Wales has announced its new energy generation targets pledging that within thirteen years, 70 percent of its electricity needs will be satisfied from renewable energy sources.
As reported by media, the announcement came from Lesley Griffiths, Cabinet Secretary for Environment.
She said: “Wales must be able to compete in global low carbon markets, particularly now that we face a future outside the EU”.
She also sparked momentum on community owned renewable energy projects, saying that 1GW of renewable electricity capacity will be locally owned by 2030.
With regards to community energy projects, she also set a second target that by 2020 new renewable energy projects should have at least one element of local ownership.
“I believe these are realistic targets which will help us to decarbonise our energy system, reduce long-term costs and deliver greater benefits to Wales”.
"The ability to meet our needs from clean energy is the foundation for a prosperous low carbon economy”.
Some weeks ago, the 3.4GW Tidal Lagoon Power project secured grid connection, and if the project is completed, it will change the renewable energy landscape of the country once and for all.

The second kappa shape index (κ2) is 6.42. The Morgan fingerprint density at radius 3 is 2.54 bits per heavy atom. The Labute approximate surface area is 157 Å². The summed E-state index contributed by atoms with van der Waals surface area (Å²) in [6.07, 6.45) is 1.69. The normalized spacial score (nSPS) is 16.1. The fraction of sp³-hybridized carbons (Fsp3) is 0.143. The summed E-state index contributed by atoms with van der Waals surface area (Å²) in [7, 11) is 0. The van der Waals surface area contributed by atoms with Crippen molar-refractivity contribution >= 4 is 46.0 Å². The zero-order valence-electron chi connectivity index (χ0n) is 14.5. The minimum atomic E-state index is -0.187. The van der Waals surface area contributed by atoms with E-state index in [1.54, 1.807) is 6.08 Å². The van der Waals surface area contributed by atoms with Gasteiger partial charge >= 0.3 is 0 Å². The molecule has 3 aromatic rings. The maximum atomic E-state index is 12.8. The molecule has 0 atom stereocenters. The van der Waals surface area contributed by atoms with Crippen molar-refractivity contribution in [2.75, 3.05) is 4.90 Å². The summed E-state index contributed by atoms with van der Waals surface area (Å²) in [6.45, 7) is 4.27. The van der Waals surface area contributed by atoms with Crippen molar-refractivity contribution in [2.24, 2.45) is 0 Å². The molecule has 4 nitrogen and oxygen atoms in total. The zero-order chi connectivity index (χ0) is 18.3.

Mrs Griffiths declared that the Welsh Government will continue to support the deployment of renewables, citing its decision to invest around €100m in marine energy, sourced by EU Structural Funds.
The Labour AM also commented on the fact that the UK has ‘ideologically excluded’ on shore wind projects and solar farms from the Contracts for Difference process, arguing that this needs to stop and there should be investments in cheaper forms of renewable energies too.
She said: "The rapid changes of UK government policy have decimated large parts of the renewable sector in Wales and developments potentially valuable to Wales have been stopped in their tracks by UK Ministers”.
"The bulk of UK government renewables investment is now going to offshore wind projects outside Wales. This investment is paid for by Welsh bill payers, amongst others”.
The commitments haven’t come in written clarification form, but it is hoped from industry players that they will be included in the imminent Clean Growth Strategy.